If you’ve chosen your garden lime carefully and if you’re certain it’s not hydrated lime then you CAN sprinkle it to your nesting box.

However, it’s honestly not required here.

Placing a thin layer of garden lime on the coop floor, covered by bedding or other material is simply the best way to go. It will work its magic throughout the whole coop.

Hens like to get nice and comfy in their nesting boxes, particularly if they become broody. Even if the garden lime isn’t necessarily harmful, there’s simply no point risking it, or at the least disturbing them while they are at their most vulnerable.

Will Lime Hurt My Chickens?

The key question you should ask before changing anything in your chicken’s environment is: could this be harmful to my chickens?

In the case of lime, although most types of limes are completely harmless around chickens (wether in the garden or in the coop), you should still exercise caution.

This is because some types of lime can contain calcium hydroxide which can be harmful to your chickens.

So, it all comes down to which type of lime you are using.

Garden Lime Is Safe

Also known as limestone, aglime, and agricultural lime, garden lime is organic and isn’t harmful to chickens. It’s commonly known as a neutralizer of soil pH and eliminates bad smells.

Hydrated Lime Is Dangerous For Chickens

Also known as Calcium hydroxide, hydrated lime is considered toxic to chickens. It’s used as a strong disinfectant. 

Never use this anywhere close to your chickens. Hydrated lime can easily cause skin irritation, discomfort, burns, and can be incredibly dangerous if ingested by your chickens!

Key Points To Remember

  • Make sure you always use garden lime/agricultural lime. If in doubt, check the label for toxicity warnings and always follow directions.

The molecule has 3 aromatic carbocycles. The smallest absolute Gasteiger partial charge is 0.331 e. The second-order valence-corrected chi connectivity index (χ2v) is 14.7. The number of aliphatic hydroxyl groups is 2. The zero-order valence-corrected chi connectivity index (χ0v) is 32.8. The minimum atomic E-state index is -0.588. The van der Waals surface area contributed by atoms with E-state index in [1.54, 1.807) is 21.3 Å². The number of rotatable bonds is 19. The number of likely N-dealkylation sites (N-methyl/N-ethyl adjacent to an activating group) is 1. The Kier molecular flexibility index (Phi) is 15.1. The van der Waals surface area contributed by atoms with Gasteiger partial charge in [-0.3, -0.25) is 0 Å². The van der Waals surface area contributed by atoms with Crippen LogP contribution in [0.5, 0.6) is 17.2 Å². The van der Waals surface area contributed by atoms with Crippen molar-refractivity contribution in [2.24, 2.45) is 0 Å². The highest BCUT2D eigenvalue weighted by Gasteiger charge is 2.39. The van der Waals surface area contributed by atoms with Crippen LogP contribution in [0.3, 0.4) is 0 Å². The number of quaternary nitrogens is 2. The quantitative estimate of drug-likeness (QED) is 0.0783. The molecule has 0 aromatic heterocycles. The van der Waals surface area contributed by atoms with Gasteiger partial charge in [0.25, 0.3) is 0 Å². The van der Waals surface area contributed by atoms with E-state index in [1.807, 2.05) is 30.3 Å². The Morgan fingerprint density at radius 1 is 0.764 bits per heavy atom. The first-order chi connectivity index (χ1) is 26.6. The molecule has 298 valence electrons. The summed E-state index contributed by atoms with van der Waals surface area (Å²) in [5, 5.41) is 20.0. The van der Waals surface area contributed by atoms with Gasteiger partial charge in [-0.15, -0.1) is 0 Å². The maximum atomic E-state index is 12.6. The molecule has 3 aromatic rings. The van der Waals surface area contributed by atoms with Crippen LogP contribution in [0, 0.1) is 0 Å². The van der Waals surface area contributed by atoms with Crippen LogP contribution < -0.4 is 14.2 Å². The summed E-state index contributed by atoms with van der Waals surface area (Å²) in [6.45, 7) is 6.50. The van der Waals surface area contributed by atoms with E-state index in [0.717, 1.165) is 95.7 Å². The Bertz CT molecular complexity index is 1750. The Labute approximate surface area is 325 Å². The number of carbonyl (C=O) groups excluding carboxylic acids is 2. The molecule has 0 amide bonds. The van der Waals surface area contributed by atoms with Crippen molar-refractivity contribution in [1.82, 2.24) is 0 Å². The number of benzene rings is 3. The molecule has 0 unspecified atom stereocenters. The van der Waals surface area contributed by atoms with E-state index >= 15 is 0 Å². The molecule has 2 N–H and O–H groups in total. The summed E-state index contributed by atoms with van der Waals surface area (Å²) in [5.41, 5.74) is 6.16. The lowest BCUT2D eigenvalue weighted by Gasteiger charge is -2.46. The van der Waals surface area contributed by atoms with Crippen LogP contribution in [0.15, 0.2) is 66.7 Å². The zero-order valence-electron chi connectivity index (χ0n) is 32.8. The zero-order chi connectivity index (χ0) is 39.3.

• Always use a glove when handling the lime powder, to be safe.
  • Make sure that you lock the chickens out while you clean and spread your lime powder.
  • Always cover the lime powder with something, don’t simply leave it on surfaces in and around the coop.
  • A little goes a long way.

Final Thoughts

So it’s true.

Using garden lime in your chicken coop can be a wonderfully easy way to rid of smells and discourage pests and predators.

If you’re concerned that lime will hurt your chickens, that’s fair enough. For this reason, always be 100% certain you are using completely organic garden lime.

You don’t need much. Use it sparingly.

If you do, you can enjoy its wonderful benefits to your chicken coop, without your chickens even batting an eye.

6 thoughts on “Start Using Garden Lime In Your Chicken Coop (Here’s Why)”

  1. I cleaned everything out yesterday and spread a thin layer of garden lime in the run this morning before adding fresh dried leaves .My chickens waited until the bedding was down to leave the coop.

    • Hello! We also use lime to combat mites. Our local store suggested this and we have found it to be helpful. We had a pretty bad outbreak of mites and it heavily reduced the strain on the chickens fast. Lime is a fantastic resource when used well. Thanks for the article.

  2. I read an article about using lime or DE with the deep litter method saying these would kill the bacteria in litter. Doesn’t this eliminate the purpose of the deep litter method?